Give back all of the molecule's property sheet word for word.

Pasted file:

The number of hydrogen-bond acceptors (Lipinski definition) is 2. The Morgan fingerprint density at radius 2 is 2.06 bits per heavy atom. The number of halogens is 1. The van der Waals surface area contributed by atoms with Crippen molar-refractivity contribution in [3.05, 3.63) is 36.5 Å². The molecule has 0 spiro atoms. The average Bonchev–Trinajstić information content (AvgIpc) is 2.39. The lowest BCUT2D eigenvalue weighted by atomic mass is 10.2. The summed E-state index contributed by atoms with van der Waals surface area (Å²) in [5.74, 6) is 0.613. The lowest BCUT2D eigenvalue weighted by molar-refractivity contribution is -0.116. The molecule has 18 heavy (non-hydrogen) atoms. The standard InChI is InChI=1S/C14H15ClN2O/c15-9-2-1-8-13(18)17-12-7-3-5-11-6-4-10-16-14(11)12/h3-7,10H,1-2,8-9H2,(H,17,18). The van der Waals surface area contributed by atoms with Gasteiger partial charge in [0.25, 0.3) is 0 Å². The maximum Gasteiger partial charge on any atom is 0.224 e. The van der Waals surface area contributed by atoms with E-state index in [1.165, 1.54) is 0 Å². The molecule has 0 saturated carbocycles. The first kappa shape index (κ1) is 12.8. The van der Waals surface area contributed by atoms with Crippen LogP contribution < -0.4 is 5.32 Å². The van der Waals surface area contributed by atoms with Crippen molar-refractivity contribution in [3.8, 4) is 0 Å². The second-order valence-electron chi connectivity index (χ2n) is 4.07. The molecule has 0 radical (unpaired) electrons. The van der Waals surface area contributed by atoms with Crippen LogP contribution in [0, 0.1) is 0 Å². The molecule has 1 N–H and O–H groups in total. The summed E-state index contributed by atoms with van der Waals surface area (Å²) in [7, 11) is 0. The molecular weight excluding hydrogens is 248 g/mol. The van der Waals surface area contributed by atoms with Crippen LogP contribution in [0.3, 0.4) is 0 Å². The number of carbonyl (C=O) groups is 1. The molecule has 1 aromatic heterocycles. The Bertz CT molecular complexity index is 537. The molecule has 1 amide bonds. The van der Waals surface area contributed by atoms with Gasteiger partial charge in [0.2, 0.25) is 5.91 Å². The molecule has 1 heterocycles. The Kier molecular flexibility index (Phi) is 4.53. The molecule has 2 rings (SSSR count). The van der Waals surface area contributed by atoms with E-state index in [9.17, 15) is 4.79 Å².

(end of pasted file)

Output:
The number of hydrogen-bond acceptors (Lipinski definition) is 2. The Morgan fingerprint density at radius 2 is 2.06 bits per heavy atom. The number of halogens is 1. The van der Waals surface area contributed by atoms with Crippen molar-refractivity contribution in [3.05, 3.63) is 36.5 Å². The molecule has 0 spiro atoms. The average Bonchev–Trinajstić information content (AvgIpc) is 2.39. The lowest BCUT2D eigenvalue weighted by atomic mass is 10.2. The summed E-state index contributed by atoms with van der Waals surface area (Å²) in [5.74, 6) is 0.613. The lowest BCUT2D eigenvalue weighted by molar-refractivity contribution is -0.116. The molecule has 18 heavy (non-hydrogen) atoms. The standard InChI is InChI=1S/C14H15ClN2O/c15-9-2-1-8-13(18)17-12-7-3-5-11-6-4-10-16-14(11)12/h3-7,10H,1-2,8-9H2,(H,17,18). The van der Waals surface area contributed by atoms with Gasteiger partial charge in [0.25, 0.3) is 0 Å². The maximum Gasteiger partial charge on any atom is 0.224 e. The van der Waals surface area contributed by atoms with E-state index in [1.165, 1.54) is 0 Å². The molecule has 0 saturated carbocycles. The first kappa shape index (κ1) is 12.8. The van der Waals surface area contributed by atoms with Crippen LogP contribution < -0.4 is 5.32 Å². The van der Waals surface area contributed by atoms with Crippen molar-refractivity contribution in [3.8, 4) is 0 Å². The second-order valence-electron chi connectivity index (χ2n) is 4.07. The molecule has 0 radical (unpaired) electrons. The van der Waals surface area contributed by atoms with Crippen LogP contribution in [0, 0.1) is 0 Å². The molecule has 1 N–H and O–H groups in total. The summed E-state index contributed by atoms with van der Waals surface area (Å²) in [7, 11) is 0. The molecular weight excluding hydrogens is 248 g/mol. The van der Waals surface area contributed by atoms with Crippen LogP contribution in [0.3, 0.4) is 0 Å². The number of carbonyl (C=O) groups is 1. The molecule has 1 aromatic heterocycles. The Bertz CT molecular complexity index is 537. The molecule has 1 amide bonds. The van der Waals surface area contributed by atoms with Gasteiger partial charge in [0.2, 0.25) is 5.91 Å². The molecule has 1 heterocycles. The Kier molecular flexibility index (Phi) is 4.53. The molecule has 2 rings (SSSR count). The van der Waals surface area contributed by atoms with E-state index in [9.17, 15) is 4.79 Å².